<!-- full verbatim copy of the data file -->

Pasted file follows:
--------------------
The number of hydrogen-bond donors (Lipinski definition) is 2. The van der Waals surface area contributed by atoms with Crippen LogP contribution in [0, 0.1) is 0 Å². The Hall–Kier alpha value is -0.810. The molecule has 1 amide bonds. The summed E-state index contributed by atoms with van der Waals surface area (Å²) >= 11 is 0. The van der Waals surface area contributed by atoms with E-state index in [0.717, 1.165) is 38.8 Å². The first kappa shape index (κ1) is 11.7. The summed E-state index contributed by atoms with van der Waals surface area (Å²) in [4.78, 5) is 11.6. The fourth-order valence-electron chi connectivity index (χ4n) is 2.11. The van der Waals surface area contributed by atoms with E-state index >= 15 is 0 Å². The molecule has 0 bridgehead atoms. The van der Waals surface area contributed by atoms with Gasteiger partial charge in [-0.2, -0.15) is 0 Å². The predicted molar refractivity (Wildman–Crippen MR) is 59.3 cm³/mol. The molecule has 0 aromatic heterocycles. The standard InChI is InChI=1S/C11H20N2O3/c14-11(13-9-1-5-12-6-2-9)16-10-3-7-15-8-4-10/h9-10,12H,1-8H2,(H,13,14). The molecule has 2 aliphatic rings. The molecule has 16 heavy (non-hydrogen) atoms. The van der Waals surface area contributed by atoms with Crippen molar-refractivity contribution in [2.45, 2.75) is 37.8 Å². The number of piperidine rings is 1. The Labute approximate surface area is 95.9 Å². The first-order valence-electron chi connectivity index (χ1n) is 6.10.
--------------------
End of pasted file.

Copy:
The number of hydrogen-bond donors (Lipinski definition) is 2. The van der Waals surface area contributed by atoms with Crippen LogP contribution in [0, 0.1) is 0 Å². The Hall–Kier alpha value is -0.810. The molecule has 1 amide bonds. The summed E-state index contributed by atoms with van der Waals surface area (Å²) >= 11 is 0. The van der Waals surface area contributed by atoms with E-state index in [0.717, 1.165) is 38.8 Å². The first kappa shape index (κ1) is 11.7. The summed E-state index contributed by atoms with van der Waals surface area (Å²) in [4.78, 5) is 11.6. The fourth-order valence-electron chi connectivity index (χ4n) is 2.11. The van der Waals surface area contributed by atoms with E-state index >= 15 is 0 Å². The molecule has 0 bridgehead atoms. The van der Waals surface area contributed by atoms with Gasteiger partial charge in [-0.2, -0.15) is 0 Å². The predicted molar refractivity (Wildman–Crippen MR) is 59.3 cm³/mol. The molecule has 0 aromatic heterocycles. The standard InChI is InChI=1S/C11H20N2O3/c14-11(13-9-1-5-12-6-2-9)16-10-3-7-15-8-4-10/h9-10,12H,1-8H2,(H,13,14). The molecule has 2 aliphatic rings. The molecule has 16 heavy (non-hydrogen) atoms. The van der Waals surface area contributed by atoms with Crippen molar-refractivity contribution in [2.45, 2.75) is 37.8 Å². The number of piperidine rings is 1. The Labute approximate surface area is 95.9 Å². The first-order valence-electron chi connectivity index (χ1n) is 6.10.